Jim: Two different worlds entirely. Truthfully, I didn’t play that much. I would only play at the casino maybe once a month. Actually, for two reasons, one, I had lots of other busy things I was involved with and, two, truthfully I felt guilty winning money from all these Northern New Mexico painting and building contractors and small time ranchers and stuff. Here’s the scary thing. I go to the casino maybe once a month. The same people are always there. Oh, dear, right? They’re clearly there. There was a guy, a photographer from Albuquerque, terrible. There was a big painting contractor in Northern New Mexico, probably made 300,000 a year, probably dropped quarter million a year at the poker table.

Jim: The only ones you had to watch out for who were close to Los Alamos, occasionally some young physicists would come down from Los Alamos and some of them actually weren’t that good, but some of them were really good. You had to pick your table. In fact, the way you and I got connected with through a guy named Michael Mauboussin and he tells a poker story about me in one of his fairly regular business talks which was … I learned to play poker from around the family table, mostly under the influence of somebody we called Uncle Wally. He wasn’t actually our uncle, but he was a war buddy of my dad’s, an old line bachelor, came around the house. We gave him dinner once a week and had a good time, really great full life guy. He was professional gambler.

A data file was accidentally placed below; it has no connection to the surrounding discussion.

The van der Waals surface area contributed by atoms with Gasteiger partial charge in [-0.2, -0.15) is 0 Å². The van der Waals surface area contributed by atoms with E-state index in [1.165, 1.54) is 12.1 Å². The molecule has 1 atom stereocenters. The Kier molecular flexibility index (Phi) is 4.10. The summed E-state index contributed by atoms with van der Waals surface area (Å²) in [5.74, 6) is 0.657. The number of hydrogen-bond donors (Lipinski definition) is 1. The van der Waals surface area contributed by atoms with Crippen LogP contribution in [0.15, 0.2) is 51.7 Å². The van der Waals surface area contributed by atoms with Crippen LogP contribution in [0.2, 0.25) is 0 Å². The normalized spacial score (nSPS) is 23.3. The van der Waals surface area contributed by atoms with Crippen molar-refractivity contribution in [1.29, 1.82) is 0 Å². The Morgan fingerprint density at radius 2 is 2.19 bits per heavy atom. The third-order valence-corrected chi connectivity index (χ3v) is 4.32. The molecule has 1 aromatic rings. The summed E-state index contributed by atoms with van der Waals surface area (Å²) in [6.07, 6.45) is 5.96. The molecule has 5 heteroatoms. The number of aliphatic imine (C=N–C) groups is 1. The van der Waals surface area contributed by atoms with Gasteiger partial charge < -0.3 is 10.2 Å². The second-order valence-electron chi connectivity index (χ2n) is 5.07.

Jim: He also drove a cab. He’s going to string a luck going through, at least he could eat, but he taught us how to play, taught me how to play. By the time I was about 11, he said, “Jim, you’re probably a good enough poker player now. You should spend your time booking for weak games.” I’ve used that advice, not just in poker, but in life and it is hugely important as you indicate. I don’t have to be better than Phil Hellmuth to make money at poker. I just have to find weak games.

Annie: Well, there was a player named Eric Drache. Back in the day, no limit was not a game that was played very often and the reason is that when you have a really small economy, you want games that have more variants because what happens with no limit is that the skill differential realizes in the outcome a little bit too quickly and a little bit too in your face. It ends up causing people to come up against reality a little too quickly. It’s harder to blame your life on luck repeatedly because the percentage of times that you lose is just going to be really high. The games that were played were limit games. It allows the poorer players to get a higher percentage of wins under their belt, even though obviously, they don’t have positive expected value. It keeps the poker economy going a little bit better. I think it improves the experience for the people who were there a little bit more for entertainment purposes as well.

Annie: Anyway, there was this guy named Eric Drache and Eric Drache was an amazing poker player. Really amazing. The thing that was always said about him though was that he was the sixth best seven-card stud player in the world. The problem was that he was always playing against the other five guys.

Jim: That’s a mistake.